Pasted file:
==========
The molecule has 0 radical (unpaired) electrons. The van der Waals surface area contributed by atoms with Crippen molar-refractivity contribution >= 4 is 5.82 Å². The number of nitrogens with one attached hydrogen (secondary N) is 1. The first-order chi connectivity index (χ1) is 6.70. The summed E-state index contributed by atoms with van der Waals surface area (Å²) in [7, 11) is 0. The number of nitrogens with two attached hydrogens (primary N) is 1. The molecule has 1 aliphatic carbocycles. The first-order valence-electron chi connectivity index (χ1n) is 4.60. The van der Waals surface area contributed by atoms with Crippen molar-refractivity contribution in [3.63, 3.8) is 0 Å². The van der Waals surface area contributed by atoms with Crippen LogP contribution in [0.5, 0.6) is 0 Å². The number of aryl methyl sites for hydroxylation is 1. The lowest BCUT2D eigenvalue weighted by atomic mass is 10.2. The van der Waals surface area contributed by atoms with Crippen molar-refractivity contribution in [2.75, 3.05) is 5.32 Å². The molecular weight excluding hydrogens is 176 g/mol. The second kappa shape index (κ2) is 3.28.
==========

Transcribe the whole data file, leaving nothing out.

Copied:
The molecule has 0 radical (unpaired) electrons. The van der Waals surface area contributed by atoms with Crippen molar-refractivity contribution >= 4 is 5.82 Å². The number of nitrogens with one attached hydrogen (secondary N) is 1. The first-order chi connectivity index (χ1) is 6.70. The summed E-state index contributed by atoms with van der Waals surface area (Å²) in [7, 11) is 0. The number of nitrogens with two attached hydrogens (primary N) is 1. The molecule has 1 aliphatic carbocycles. The first-order valence-electron chi connectivity index (χ1n) is 4.60. The van der Waals surface area contributed by atoms with Crippen molar-refractivity contribution in [3.63, 3.8) is 0 Å². The van der Waals surface area contributed by atoms with Crippen LogP contribution in [0.5, 0.6) is 0 Å². The number of aryl methyl sites for hydroxylation is 1. The lowest BCUT2D eigenvalue weighted by atomic mass is 10.2. The van der Waals surface area contributed by atoms with Crippen molar-refractivity contribution in [2.75, 3.05) is 5.32 Å². The molecular weight excluding hydrogens is 176 g/mol. The second kappa shape index (κ2) is 3.28.